We passed a zero for the rand seed and generated the random number by using the rand function inside the variable data. We set the interval (15,15) for both the x-axis and the y-axis. Then, we passed an argument cmap which has the color “Blues” inside the heatmap function. This creates the “Blue” color variations of the heatmap.

import matplotlib.pyplot as plt
import seaborn as sns
import numpy as np
data = np.random.rand(15, 15)
ax = sns.heatmap(data, cmap=«Blues»)

The Blues’ sequential color intensity plot is shown inside the figure along with the color bar of the specified color.

Example 3: Set the Diverging Colormaps Plot

They’re utilized to depict the numeric values that range from high to low (and vice versa), with both the maximum and minimum values being important. On a Seaborn heatmap, the following example explains how to use a diverging colormap.

Here, we import the Seaborn library which is installed in our python language. The Matplotlib library is also used for the visualization of the plot. We have another module which is NumPy for the NumPy features. Then, by utilizing the NumPy module, we have the np.random.seed function which passes a value of zero used to initialize the random numbers.

Inside the variable data, we call a NumPy function rand which set the number limit for both the axes in the plot. Then, we have a Seaborn heatmap function, which takes the argument cmap. The cmap is set with the default color scheme which is the coolwarm colors.

import matplotlib.pyplot as plt
import seaborn as sns
import numpy as np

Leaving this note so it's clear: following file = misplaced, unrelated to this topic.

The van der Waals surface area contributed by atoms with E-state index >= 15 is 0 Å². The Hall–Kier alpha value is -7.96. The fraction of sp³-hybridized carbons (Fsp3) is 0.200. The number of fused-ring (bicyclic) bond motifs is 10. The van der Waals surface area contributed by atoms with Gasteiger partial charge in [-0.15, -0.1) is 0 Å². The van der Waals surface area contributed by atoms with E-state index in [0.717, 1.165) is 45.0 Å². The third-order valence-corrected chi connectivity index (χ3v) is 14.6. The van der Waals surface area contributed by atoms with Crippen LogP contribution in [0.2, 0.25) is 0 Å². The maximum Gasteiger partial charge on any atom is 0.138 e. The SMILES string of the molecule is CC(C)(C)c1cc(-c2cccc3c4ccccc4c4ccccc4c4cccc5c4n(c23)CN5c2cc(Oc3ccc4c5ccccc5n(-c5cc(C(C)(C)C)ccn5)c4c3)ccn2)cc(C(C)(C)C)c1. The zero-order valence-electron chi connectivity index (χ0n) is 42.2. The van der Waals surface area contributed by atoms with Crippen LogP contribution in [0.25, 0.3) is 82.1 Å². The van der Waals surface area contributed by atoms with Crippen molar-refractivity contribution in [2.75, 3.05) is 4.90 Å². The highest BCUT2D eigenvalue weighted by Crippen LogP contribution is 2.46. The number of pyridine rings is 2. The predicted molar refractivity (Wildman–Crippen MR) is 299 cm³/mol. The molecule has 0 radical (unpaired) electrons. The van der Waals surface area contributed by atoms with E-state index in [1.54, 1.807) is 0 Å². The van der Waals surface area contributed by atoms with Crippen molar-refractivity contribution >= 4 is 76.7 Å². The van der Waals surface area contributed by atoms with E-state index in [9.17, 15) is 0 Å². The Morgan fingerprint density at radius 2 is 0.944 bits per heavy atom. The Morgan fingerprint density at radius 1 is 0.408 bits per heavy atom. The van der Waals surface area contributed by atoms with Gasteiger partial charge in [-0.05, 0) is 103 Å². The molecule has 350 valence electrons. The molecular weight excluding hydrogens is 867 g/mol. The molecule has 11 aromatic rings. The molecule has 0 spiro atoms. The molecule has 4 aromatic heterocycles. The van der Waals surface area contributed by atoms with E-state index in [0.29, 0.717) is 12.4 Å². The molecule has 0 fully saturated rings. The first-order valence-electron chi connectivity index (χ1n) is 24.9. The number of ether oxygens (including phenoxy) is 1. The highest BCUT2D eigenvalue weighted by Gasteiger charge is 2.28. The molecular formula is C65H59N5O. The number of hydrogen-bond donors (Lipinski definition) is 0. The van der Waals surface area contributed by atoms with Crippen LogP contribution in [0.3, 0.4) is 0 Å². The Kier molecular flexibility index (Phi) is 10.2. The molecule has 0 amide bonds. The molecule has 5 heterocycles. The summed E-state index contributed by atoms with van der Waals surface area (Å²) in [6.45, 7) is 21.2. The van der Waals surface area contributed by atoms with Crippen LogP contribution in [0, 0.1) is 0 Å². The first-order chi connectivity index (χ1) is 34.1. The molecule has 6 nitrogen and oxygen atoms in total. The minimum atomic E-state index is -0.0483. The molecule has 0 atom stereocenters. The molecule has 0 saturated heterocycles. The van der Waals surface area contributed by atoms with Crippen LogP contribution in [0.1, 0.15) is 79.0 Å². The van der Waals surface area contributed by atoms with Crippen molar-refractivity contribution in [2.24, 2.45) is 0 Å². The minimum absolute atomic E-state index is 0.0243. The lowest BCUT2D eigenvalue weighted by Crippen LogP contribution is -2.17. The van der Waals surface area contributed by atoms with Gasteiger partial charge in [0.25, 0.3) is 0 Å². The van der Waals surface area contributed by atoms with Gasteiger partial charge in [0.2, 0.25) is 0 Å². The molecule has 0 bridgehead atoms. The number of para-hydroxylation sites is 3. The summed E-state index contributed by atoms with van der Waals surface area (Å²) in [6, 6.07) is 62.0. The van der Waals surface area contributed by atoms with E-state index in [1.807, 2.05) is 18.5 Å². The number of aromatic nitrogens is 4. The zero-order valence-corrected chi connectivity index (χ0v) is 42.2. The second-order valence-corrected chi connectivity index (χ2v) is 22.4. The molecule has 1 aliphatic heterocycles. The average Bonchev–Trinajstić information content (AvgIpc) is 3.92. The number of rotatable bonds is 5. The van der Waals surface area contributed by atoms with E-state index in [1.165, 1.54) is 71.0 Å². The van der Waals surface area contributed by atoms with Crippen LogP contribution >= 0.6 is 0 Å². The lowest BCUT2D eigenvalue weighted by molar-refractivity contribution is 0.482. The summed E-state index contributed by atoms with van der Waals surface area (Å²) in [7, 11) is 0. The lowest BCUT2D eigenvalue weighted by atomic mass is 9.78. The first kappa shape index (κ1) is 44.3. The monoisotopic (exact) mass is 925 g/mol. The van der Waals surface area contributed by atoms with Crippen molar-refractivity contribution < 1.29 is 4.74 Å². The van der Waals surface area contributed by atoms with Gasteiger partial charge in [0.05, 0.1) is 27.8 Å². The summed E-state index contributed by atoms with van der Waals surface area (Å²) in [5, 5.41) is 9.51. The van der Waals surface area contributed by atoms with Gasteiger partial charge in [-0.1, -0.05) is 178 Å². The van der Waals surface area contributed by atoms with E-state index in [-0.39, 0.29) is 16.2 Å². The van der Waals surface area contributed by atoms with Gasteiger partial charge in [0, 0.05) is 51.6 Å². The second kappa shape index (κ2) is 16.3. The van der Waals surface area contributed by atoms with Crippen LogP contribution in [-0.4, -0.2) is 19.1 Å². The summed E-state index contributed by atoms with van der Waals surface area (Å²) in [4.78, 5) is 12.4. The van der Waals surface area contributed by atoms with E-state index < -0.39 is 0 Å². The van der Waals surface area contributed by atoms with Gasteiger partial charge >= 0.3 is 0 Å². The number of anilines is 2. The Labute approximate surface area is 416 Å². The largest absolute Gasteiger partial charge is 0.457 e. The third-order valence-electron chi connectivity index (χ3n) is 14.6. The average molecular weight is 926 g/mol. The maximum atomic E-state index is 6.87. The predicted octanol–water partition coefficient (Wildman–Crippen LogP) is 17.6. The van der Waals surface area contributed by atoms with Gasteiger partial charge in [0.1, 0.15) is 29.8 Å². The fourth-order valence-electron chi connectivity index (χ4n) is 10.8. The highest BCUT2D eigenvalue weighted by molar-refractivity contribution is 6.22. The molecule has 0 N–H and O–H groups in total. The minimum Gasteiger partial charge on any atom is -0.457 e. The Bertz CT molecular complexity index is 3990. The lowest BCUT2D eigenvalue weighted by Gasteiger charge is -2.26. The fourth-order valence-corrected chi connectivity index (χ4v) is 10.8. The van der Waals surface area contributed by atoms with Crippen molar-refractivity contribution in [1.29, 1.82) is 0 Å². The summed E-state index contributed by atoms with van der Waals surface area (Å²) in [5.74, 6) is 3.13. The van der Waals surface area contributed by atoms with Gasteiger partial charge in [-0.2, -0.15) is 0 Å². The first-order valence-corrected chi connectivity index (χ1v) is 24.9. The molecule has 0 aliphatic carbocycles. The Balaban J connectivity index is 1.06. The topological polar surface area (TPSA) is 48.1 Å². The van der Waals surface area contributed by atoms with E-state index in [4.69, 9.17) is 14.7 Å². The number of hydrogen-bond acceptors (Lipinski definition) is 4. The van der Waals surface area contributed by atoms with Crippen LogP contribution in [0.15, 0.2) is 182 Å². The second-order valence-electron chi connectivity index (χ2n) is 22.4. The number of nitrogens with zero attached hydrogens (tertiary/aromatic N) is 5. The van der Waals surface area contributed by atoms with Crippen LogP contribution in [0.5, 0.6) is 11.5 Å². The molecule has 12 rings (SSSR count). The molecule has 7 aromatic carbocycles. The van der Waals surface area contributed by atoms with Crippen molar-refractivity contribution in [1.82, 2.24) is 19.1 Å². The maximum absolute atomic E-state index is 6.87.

data = np.random.rand(10, 12)
ax = sns.heatmap(data, cmap=«coolwarm»)

In the following figure, we have a customized heatmap using cmap:

Example 4: Set the Cbar Parameter Plot

The heatmap’s cbar attribute is a Boolean value that implies whether it should be plotted. The color bar is featured in the graph by default if the cbar parameter isn’t specified. Switch the cbar to False to disable the color bar. The cbar=False parameter in the heatmap() method can be used to disable the colorbar of the heatmap in Seaborn.

We required the four libraries; the additional library is the pandas for the data frame which we utilize in the code. With the Seaborn, we call a set function here. Then, with the loaded dataset function, the sample dataset flights are added and stored in the df variable.

In the next line, we have a pivot function that takes the column-wise data and groups the data accordingly. We pass the three columns: months, year, and passengers from the flight’s dataset.  Now, invoking the seaborn heatmap function sets the cbar argument to a false value. With the plt show function, the plot is rendered.

import pandas as pd
import numpy as np
import seaborn as sns
import matplotlib.pyplot as plt

df = sns.load_dataset(«flights»)
df = df.pivot(«month», «year», «passengers»)
ax = sns.heatmap(df, cbar=False)

The cbar is removed from the heatmap plot in the given figure:


It’s simple to work with the Seaborn heatmaps. We discussed the two types of color maps which include the sequential and diverging color maps. We explained them briefly along with the running example with the Python Seaborn compiler inside the Ubuntu 20.04.

Source link